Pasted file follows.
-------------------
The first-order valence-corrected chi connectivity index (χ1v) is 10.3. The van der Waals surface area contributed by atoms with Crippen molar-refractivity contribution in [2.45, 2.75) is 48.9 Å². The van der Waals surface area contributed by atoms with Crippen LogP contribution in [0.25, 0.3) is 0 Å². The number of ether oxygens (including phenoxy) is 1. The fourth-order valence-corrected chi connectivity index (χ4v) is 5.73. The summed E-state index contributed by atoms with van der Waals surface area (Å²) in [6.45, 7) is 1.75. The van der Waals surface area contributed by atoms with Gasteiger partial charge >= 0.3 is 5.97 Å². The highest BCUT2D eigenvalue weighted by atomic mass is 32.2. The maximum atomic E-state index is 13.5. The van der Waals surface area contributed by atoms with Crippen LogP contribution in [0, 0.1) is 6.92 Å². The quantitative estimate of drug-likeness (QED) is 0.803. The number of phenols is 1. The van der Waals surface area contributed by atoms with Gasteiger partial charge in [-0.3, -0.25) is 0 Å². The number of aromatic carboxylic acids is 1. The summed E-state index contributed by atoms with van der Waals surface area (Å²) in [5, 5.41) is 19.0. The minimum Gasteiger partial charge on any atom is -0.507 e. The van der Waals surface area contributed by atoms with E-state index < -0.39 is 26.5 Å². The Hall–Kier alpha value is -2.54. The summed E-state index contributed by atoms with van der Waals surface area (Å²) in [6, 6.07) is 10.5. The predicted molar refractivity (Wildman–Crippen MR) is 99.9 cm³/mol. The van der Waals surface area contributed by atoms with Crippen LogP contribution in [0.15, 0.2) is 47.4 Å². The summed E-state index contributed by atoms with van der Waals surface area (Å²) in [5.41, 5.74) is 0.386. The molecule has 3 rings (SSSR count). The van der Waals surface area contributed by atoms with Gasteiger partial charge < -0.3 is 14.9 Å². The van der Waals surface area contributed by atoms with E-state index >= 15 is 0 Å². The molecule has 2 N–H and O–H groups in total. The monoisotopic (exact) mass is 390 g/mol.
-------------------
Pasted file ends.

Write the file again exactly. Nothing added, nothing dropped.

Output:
The first-order valence-corrected chi connectivity index (χ1v) is 10.3. The van der Waals surface area contributed by atoms with Crippen molar-refractivity contribution in [2.45, 2.75) is 48.9 Å². The van der Waals surface area contributed by atoms with Crippen LogP contribution in [0.25, 0.3) is 0 Å². The number of ether oxygens (including phenoxy) is 1. The fourth-order valence-corrected chi connectivity index (χ4v) is 5.73. The summed E-state index contributed by atoms with van der Waals surface area (Å²) in [6.45, 7) is 1.75. The van der Waals surface area contributed by atoms with Gasteiger partial charge >= 0.3 is 5.97 Å². The highest BCUT2D eigenvalue weighted by atomic mass is 32.2. The maximum atomic E-state index is 13.5. The van der Waals surface area contributed by atoms with Crippen LogP contribution in [0, 0.1) is 6.92 Å². The quantitative estimate of drug-likeness (QED) is 0.803. The number of phenols is 1. The van der Waals surface area contributed by atoms with Gasteiger partial charge in [-0.3, -0.25) is 0 Å². The number of aromatic carboxylic acids is 1. The summed E-state index contributed by atoms with van der Waals surface area (Å²) in [5, 5.41) is 19.0. The minimum Gasteiger partial charge on any atom is -0.507 e. The van der Waals surface area contributed by atoms with E-state index < -0.39 is 26.5 Å². The Hall–Kier alpha value is -2.54. The summed E-state index contributed by atoms with van der Waals surface area (Å²) in [6, 6.07) is 10.5. The predicted molar refractivity (Wildman–Crippen MR) is 99.9 cm³/mol. The van der Waals surface area contributed by atoms with Crippen LogP contribution in [0.15, 0.2) is 47.4 Å². The summed E-state index contributed by atoms with van der Waals surface area (Å²) in [5.41, 5.74) is 0.386. The molecule has 3 rings (SSSR count). The van der Waals surface area contributed by atoms with Gasteiger partial charge < -0.3 is 14.9 Å². The van der Waals surface area contributed by atoms with E-state index >= 15 is 0 Å². The molecule has 2 N–H and O–H groups in total. The monoisotopic (exact) mass is 390 g/mol.